Yesterday, four state representatives and two state senators released a joint statement announcing a press conference Wednesday where they will decry Gov. Lincoln Chafee '75 P'14 for supporting a measure that will allow undocumented students in Rhode Island to pay in-state tuition at public colleges and universities. The Rhode Island Board of Governors for Higher Education voted to approve the measure last week. Chafee is attempting to "create law through his own system of Obama-like czars" and has "ignored the will of the people," the statement reads. Specifically, the legislators criticized the governor's perceived marginalization of the General Assembly's authority. Chafee's office fired back yesterday afternoon, releasing a statement that read, "Any student of Rhode Island state government knows that constitutionally we have a strong legislature. Compared with other states, the executive branch has less authority."
Federal grant to aid public school students in college process
Rhode Island public school students — who, according to reports last week, are now taking the SAT in greater numbers than ever — will receive a boost in the college process in the form of a $3 million federal grant. The Gaining Early Awareness and Readiness for Undergraduate Programs will provide up to $18 million over the next several years in the form of advisory services, scholarship support and college readiness programs. The College Crusade, an organization that aids students from low-income families with the college preparation process, will send a team of 24 full-time advisers to middle and high schools across the state. Three years ago, the state also received a $2.7 million award through GEAR UP.
Providence Hispanic unemployment rate among highest nationwide
Providence and Hartford, Conn., have two of the highest unemployment rates for Hispanics, an Economic Policy Institute study found. In 2010, Hispanics in Providence were more than twice as likely as whites to be unemployed, while Hispanics in Hartford were over three times as likely to be unemployed. The two districts also ranked highest in Hispanic unemployment increases from 2009 to 2010. Though the institute's research does not cover in any detail the factors behind the unemployment numbers, its brief suggested that construction — a field that employs a high proportion of Hispanics nationwide — is "probably less important" in Providence and Hartford.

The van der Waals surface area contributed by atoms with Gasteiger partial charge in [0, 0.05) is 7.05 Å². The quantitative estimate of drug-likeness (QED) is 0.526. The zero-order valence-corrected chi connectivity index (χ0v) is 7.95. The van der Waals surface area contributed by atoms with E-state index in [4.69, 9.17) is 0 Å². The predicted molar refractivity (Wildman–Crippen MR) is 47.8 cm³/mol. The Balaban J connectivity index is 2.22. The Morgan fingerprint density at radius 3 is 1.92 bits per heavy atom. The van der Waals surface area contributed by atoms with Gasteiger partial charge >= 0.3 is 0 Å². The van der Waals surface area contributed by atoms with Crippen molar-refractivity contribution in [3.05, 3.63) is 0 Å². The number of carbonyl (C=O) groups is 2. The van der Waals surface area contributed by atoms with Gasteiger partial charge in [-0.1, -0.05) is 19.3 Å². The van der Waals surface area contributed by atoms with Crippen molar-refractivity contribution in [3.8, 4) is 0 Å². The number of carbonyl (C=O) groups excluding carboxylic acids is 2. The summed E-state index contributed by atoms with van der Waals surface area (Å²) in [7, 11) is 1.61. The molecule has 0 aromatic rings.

Gas prices plummet
At $3.589 per gallon, the price of gasoline in Rhode Island hit its lowest mark since March yesterday, dropping another nine cents per gallon, according to AAA Southern New England. Though the price has fallen by 14 cents in the last two weeks, drivers in the state still pay 17 cents more per gallon than the national average. Andrea Tremblay, an employee at Au Bon Pain on Thayer Street, said she does not waste her time on Rhode Island gas prices. "I drive to Massachusetts to get my gas. It's 30 percent cheaper there," she said, calling Rhode Island's prices "way too expensive." The price of a gallon of gas in Rhode Island in October 2010 was $2.699, 89 cents cheaper than the current average.
New taxes on drugs, smartphone apps to start Saturday
A new batch of sales taxes is slated to go into effect in Rhode Island Saturday, raising the price on non-prescription drugs, sightseeing tours, smartphone applications and downloadable software. The taxes will provide the state — which faced a $331 million budget shortfall this spring — with an estimated $22 million in annual revenue. Legislators said the additional taxes are on par with policies in Massachusetts and Connecticut.